More importantly, we should be supplying moral and practical support to all those ex-Muslims who speak out about their beliefs. We should all try to make this an easier path to follow than it is now. This most definitely includes making, and watching and blogging about, television shows about ex-Muslims, full of admiration for them and for their courage and their wisdom, and full of contempt and denunciation of those who want them to shut up.
Dezeen is, for me, a daily visit website. Why? Well, partly it’s for the, sometimes amazing, big modern buildings they feature, in among all the, usually boring, small modern buildings which are their daily bread. And partly it’s for postings like this one which appeared today, entitled “Metamaterials make it possible to create mechanisms from a single piece of plastic”.
How on earth can a single piece of plastic be a mechanism? Follow the link, and watch the little scrap of video which shows you such an object in action. Maybe you’ve already seen a door handle like this, but I never have.
What this video doesn’t show is the details of how on earth this was accomplished. If you want to know that as well, keep reading the Dezeen posting linked to above. And if you really want to get to grips with who they are and what they are up to, try reading this paper, entitled “Metamaterial Mechanisms”. I won’t be doing this myself, but this is why Samizdata has commenters.
Even though the names of those doing this (Frohnhofen, Lindsay, Kovacs, Lopes, Chen) seem to span the world, my impression, for whatever it may be worth, is that what we see here is Germany doing what Germany does best. Which is: taking some newly discovered form of creativity which more Anglo-inclined tinkerers have been tinkering with for the last few years, for the fun of it, and studying it systematically, so that it can then be studied properly, by many more people, and then done properly, on an industrial scale. Fun, in Germany (as this guy is fond of explaining), is what happens after the working day has ended.
There is a lot wrong with the world, now as always. But one good thing that shows no sign of stopping is the invention and development of amazing new gadgets, processes and manufacturing techniques. Long may this continue.
A friend of mine reckons that Ex-Prime-Minister David Cameron’s plan was, all long, to extricate Britain from the EU. This theory reminds me of the similar things that were said about Gorbachev and the collapse of the old USSR. If Gorbachev had been a CIA agent, working to contrive the exact USSR collapse that happened, what would he have done differently? Very little. It’s the same with Cameron and Brexit. How could Cameron have done a better job of contriving Brexit than he actually did do?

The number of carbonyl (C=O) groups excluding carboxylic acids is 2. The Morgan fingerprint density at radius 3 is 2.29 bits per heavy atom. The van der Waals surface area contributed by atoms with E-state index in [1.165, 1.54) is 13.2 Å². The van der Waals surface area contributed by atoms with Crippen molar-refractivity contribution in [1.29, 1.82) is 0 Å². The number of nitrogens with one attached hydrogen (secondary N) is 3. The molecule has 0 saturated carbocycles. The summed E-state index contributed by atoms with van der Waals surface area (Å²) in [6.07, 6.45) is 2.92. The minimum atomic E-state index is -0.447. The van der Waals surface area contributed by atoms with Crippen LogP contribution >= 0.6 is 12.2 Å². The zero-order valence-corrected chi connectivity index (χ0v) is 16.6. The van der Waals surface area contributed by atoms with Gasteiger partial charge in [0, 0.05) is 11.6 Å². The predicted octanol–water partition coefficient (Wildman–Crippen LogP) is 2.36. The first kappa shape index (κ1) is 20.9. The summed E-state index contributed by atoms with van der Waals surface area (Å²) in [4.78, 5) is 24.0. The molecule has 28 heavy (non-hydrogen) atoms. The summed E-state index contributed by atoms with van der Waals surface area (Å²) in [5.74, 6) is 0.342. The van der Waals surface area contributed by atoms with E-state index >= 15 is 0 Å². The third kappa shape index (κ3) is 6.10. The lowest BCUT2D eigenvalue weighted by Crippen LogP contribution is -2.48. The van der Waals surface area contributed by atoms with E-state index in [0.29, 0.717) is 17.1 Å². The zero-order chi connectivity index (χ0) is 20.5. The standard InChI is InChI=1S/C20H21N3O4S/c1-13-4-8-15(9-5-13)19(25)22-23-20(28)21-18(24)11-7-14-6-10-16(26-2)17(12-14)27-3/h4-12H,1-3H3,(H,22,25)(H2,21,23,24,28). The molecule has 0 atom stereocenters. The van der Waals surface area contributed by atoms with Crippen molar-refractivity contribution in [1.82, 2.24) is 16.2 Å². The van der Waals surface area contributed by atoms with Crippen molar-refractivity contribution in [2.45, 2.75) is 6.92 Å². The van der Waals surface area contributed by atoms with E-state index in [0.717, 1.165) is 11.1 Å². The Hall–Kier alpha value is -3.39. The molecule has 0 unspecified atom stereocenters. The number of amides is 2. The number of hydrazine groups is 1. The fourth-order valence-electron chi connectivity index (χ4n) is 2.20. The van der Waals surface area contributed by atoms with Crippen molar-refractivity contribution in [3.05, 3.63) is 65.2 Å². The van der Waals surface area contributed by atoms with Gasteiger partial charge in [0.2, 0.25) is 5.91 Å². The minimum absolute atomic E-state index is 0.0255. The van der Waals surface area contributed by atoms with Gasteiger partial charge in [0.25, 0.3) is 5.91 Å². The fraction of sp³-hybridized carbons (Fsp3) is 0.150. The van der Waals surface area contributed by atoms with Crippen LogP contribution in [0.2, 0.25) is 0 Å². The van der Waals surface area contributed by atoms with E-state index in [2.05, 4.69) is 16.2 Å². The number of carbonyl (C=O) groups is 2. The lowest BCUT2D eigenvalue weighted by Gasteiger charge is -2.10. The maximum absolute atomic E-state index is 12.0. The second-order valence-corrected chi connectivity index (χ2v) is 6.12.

You may say: Cameron might actually have argued for Brexit, in public. But if he had done that, then many of those north of England Labourites who hate Cameron might have voted Remain instead of Out, just to stick it to those out-of-touch Etonian bastards, the way they actually did feel they were sticking it to the Etonians by voting Out. And Britain might now be chained to the sinking ship that is the EU rather than liberated from it.
But, whether by design, as my friend thinks, or by accident, as most others assume, Brexit has unified the Conservative Party. With that observation, I move from the territory of undisprovable speculative diversion into the land of out-in-the-open truth. And I am not the only one who has noticed this.
For all of my adult life, the Europe issue has divided the Conservative Party. Until now.
→ Continue reading: How Brexit has unified the Conservative Party
Team 1: A Samar, Mudassar Muhammad, R Pillai, D Weston, Sajid Liaqat, Asad Mohammad, Khaled Khan, Kashif Hussain, ME Latif, D Kumar.
Team 2: Afzal Virk, B Zaigham, Sadat Sidiqi, Azam Khalil, Shahzeb Choudhry, Usman Arif, Muhammad Asif, Azam Mohammad, Mohammad Naveed, Sweed Ullah, W Jalali.
Team 1 is Germany. Team 2 is Sweden. These two teams have today been contesting a game of cricket, a game truncated by the weather. Keep track of all the other games in the ICC World Cricket League Europe Region Division Two Twenty20, here.
I know what you’re thinking. “D Weston” doesn’t sound like a very German sort of name.
Last night I attended Libertarian Home’s first Thursday of the month meeting, at which the speaker was Vít Jedlička: